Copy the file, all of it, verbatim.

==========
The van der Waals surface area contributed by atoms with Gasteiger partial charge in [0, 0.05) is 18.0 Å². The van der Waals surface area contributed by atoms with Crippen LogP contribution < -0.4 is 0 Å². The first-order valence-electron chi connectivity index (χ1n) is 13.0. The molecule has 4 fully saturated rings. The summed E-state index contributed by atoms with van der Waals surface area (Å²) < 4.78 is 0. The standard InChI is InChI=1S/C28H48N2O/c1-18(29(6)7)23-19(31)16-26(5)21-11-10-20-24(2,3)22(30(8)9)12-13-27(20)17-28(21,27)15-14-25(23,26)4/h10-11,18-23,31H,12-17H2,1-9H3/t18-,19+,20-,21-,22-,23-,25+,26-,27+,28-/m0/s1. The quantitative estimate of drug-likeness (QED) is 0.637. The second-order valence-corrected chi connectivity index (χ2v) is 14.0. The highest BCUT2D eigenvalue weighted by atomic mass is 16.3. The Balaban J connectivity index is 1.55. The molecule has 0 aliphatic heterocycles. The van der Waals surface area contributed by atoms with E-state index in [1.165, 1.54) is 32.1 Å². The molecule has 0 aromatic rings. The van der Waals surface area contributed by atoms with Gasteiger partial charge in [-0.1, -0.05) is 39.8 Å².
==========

The van der Waals surface area contributed by atoms with Gasteiger partial charge in [0, 0.05) is 18.0 Å². The van der Waals surface area contributed by atoms with Crippen LogP contribution < -0.4 is 0 Å². The first-order valence-electron chi connectivity index (χ1n) is 13.0. The molecule has 4 fully saturated rings. The summed E-state index contributed by atoms with van der Waals surface area (Å²) < 4.78 is 0. The standard InChI is InChI=1S/C28H48N2O/c1-18(29(6)7)23-19(31)16-26(5)21-11-10-20-24(2,3)22(30(8)9)12-13-27(20)17-28(21,27)15-14-25(23,26)4/h10-11,18-23,31H,12-17H2,1-9H3/t18-,19+,20-,21-,22-,23-,25+,26-,27+,28-/m0/s1. The quantitative estimate of drug-likeness (QED) is 0.637. The second-order valence-corrected chi connectivity index (χ2v) is 14.0. The highest BCUT2D eigenvalue weighted by atomic mass is 16.3. The Balaban J connectivity index is 1.55. The molecule has 0 aliphatic heterocycles. The van der Waals surface area contributed by atoms with E-state index in [1.165, 1.54) is 32.1 Å². The molecule has 0 aromatic rings. The van der Waals surface area contributed by atoms with Gasteiger partial charge in [-0.1, -0.05) is 39.8 Å².